How to know where to market to...

3 Replies

Hi Folks, 

I'm interested in getting started with wholesaling. I've done my research and have been listening to every podcast I can get my hands on about it, in addition to reading up on it as well. Above all else I'd like to avoid Analysis by Paralysis!

That being said, I'm starting with limited funds, I'd like to target to an area that would most likely get me some responses (basically the most bang for my buck). What kind of characteristics am I looking for here when it comes to areas to market to? Avoid rich areas? Low income areas instead? Somewhere in the middle? What kind of things should I keep in mind, is basically what I'm trying to learn. 

I realize that this is probably the golden question sought after and experimented with the most with established wholesalers, but any advice would be appreciated! And if you're an investor from the long island area who knows what kind of investment opportunities are sought after most, that'd be incredibly helpful as well!

Thanks in advance for your help!



I would suggest targeting a notch above low income.  Experienced investors will avoid low income like the plague, unless they are really committed to that niche, so a step or two up from that is probably your best bet with limited funds to have the broadest appeal.

Begin in an area that you are most familiar with is one idea. If you do not have a list and want to build one, consider looking at property in your neighborhood. You can spot houses that may be in need of repairs.  Write down the address and do some research about the property. Then choose a way to market to the homeowner.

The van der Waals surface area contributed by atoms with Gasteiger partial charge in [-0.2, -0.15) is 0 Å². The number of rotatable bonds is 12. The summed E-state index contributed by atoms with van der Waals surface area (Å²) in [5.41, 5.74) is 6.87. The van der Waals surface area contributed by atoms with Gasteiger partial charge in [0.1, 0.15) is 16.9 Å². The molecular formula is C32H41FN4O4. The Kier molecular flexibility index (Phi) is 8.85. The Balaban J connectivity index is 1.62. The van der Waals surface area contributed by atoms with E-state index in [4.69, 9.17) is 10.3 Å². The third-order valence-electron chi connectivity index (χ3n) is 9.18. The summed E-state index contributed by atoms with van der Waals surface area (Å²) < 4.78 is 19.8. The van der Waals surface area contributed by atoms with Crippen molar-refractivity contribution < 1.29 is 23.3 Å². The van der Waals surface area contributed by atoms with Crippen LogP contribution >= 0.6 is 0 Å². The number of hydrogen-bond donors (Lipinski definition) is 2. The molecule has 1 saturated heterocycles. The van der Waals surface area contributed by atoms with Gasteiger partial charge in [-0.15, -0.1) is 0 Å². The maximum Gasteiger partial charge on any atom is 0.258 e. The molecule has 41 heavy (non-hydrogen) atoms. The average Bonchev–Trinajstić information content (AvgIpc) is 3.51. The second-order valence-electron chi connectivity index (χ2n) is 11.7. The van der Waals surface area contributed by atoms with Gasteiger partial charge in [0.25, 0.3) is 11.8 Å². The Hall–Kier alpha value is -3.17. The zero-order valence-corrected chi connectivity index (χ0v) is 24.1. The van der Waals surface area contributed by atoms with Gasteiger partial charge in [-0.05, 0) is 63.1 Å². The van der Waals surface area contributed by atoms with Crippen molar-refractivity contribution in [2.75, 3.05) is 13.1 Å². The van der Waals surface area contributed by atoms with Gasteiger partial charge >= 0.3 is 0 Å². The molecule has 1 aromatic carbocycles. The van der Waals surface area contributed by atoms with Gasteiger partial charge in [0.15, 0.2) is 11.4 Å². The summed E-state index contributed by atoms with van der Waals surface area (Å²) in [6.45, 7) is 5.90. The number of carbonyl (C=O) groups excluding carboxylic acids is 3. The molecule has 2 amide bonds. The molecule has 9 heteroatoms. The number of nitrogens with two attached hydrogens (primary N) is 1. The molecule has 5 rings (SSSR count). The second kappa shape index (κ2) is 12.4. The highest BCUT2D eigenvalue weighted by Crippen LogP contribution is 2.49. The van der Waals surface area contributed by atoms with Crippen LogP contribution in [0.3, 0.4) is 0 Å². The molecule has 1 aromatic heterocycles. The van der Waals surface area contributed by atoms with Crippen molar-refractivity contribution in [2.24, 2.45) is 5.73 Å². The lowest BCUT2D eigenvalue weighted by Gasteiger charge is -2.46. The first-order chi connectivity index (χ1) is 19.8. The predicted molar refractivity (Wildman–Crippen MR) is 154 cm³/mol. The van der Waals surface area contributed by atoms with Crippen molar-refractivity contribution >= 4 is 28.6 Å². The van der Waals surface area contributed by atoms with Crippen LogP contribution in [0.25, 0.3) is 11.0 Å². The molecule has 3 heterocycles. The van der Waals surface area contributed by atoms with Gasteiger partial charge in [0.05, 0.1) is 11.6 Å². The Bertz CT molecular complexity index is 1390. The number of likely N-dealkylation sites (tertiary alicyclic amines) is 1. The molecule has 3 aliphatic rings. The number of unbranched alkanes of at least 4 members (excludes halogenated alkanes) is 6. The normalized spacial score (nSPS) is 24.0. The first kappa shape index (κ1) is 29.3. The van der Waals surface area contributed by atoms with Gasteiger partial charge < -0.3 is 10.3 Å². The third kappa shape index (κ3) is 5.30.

You can door knock, send a letter, plass out flyers, or  use door hangers to name a few direct approaches.  When working with limited marketing funds you'll have to find creative and cost effective ways to market to potential sellers.  Business cards are wonderful little billboards. You can place them on a door, hand them to neighbors and friends while talking about what you can offer someone looking to sell quickly. 

These are just a few ideas that will work. Once you start marketing, put your best effort into whatever you do. Find ways to improve upon the task. An improvement can be one small, simple change that makes it unique to your way of doing things. 

You will learn as you go along and find that as you look for the opportunities you want, they will come to you. Major key, get started now. 

Thank you both for the advice. I agree with you Victoria, I have to start now. I have drafted a preliminary plan for where I will market to. I am going to try sending letters and perhaps the business card approach as well. I've decided to attend my first REIA meeting this month to start networking, and will start marketing the same day. I figure the marketing will take some time and that should be a good amount of time to start making friends and maybe if I'm lucky, a buyers list! Thanks again!

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